Like you said, there are so many books focusing on this topic. The ones that popped to my mind were Joan London’s The Golden Age (which I loved) and also Exit West by Mohsin Hamid (which I didn’t love but can appreciate why lots of people did).

    • Oh dear, Kate, I still haven’t read Joan London’s book, though it is in the next-to-the-ed TBR as against the in-the-back-room one!

      I’ve read Mohsin Hamid’s The reluctant fundamentalist which I thought was excellent, but haven’t read any of his other work.

  2. This ties in to your last topic – Irish Catholics in Australia. A great number of them were refugees from British oppression in the middle of the last century (of course it is never taught that way in school) so you might add Peter Carey’s True History of the Kelly Gang to your fiction list.

    • Yes, good catch, Bill. I decided for my post to focus on mid-is 20th century plus migrations. I’m glad though that you’ve had True history to the list. It’s worth including.

  3. What an apt post, Sue. I’m a big fan of Alice Pung’s writing, and I thought AS Patric’s novel was breathtaking. There are others here I’d like to read, including Irma Gold’s short story. A couple of recent YA titles on this theme spring to mind: some of the stories in the non-fiction collection Growing Up African in Australia, edited by Maxine Beneba Clarke, Magan Magan, and Ahmed Yussuf; and Ingrid Laguna’s new middle grade novel Songbird, featuring an Iraqi refugee as the central character.

  4. All excellent choices, WG. Last night in a little eatery here on hillside narrow-streeted Coimbra, Portugal (2nd oldest university in Europe after Bologna in Italy) at a table nearby an Australian couple – the wife – and her San Diego female cousin opposite – both of refugee families out of Idi Amin’s Uganda. Not of Uganda’s Indian population booted out by Amin – but from its own black population – as much suffering as other groups whose origins had been from elsewhere. Both women are doctors. The Australian woman was born in PNG – did her medical studies there then with marriage came to Australia – and further hoops to gain her medical registration in Australia. It was certainly not a trajectory I had imagined at the start of our conversation – another dimension to the Refugee Day story. And their story would certainly make your list were it told.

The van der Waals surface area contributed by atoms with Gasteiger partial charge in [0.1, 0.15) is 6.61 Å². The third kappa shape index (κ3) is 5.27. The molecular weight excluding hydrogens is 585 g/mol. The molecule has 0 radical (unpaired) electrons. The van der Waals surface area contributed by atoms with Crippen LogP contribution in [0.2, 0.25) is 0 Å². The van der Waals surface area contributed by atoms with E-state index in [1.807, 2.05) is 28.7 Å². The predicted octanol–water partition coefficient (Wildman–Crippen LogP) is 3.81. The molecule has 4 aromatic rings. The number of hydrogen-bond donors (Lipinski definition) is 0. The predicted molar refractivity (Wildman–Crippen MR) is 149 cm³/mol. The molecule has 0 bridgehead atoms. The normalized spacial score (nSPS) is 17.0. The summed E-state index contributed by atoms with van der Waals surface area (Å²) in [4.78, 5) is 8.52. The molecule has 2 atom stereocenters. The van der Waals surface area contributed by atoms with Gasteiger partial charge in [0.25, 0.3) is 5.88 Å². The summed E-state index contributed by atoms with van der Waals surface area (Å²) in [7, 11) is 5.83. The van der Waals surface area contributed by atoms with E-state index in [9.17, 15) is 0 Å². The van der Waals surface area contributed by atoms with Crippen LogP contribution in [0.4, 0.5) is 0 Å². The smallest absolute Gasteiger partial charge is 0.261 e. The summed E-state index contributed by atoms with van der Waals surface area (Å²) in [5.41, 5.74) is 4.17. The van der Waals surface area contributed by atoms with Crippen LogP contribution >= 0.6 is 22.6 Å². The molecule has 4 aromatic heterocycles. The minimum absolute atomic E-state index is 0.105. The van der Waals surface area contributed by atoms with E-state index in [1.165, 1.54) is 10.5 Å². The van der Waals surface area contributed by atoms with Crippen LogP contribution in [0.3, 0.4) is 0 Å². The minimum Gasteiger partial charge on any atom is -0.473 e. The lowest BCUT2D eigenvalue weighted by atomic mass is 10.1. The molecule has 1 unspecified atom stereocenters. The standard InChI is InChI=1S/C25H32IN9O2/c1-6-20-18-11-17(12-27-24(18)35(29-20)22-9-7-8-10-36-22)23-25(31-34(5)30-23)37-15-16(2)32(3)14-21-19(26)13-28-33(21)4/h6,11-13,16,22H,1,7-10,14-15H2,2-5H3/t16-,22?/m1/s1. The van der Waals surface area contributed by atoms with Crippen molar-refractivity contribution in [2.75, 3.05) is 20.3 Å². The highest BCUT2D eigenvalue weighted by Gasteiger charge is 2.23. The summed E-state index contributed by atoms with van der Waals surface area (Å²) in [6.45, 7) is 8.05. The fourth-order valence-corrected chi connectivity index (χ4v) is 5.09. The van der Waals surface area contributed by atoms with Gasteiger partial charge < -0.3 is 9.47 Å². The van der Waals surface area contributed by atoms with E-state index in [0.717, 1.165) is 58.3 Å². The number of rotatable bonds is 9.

• Thanks Jim … doesn’t travel turn up the most wonderful stories? And, how great these two stories are. (PS We love San Diego – such a great city. Haven’t been to Coimbra in Portugal.)

  5. Superb post. It is a moral imperative that refuges find safe haven. You have reminded me that there are many worthy looking books on the issue. I need to delve into some.

  6. Thanks for drawing our attention to this critical issue, WG. According to a UN report released a few days ago, I’m glad to say Canada took in the most refugees in 2018 of all countries in the world, and led the highest per capita rate. Australia came in second. 🙂

    • Ah, that’s interesting re our respective rankings per capita. Arti. I didn’t know that at all. It’s good to know, though, unfortunately, it doesn’t excuse us for our awful treatment of asylum-seekers on Manus Island and Nauru.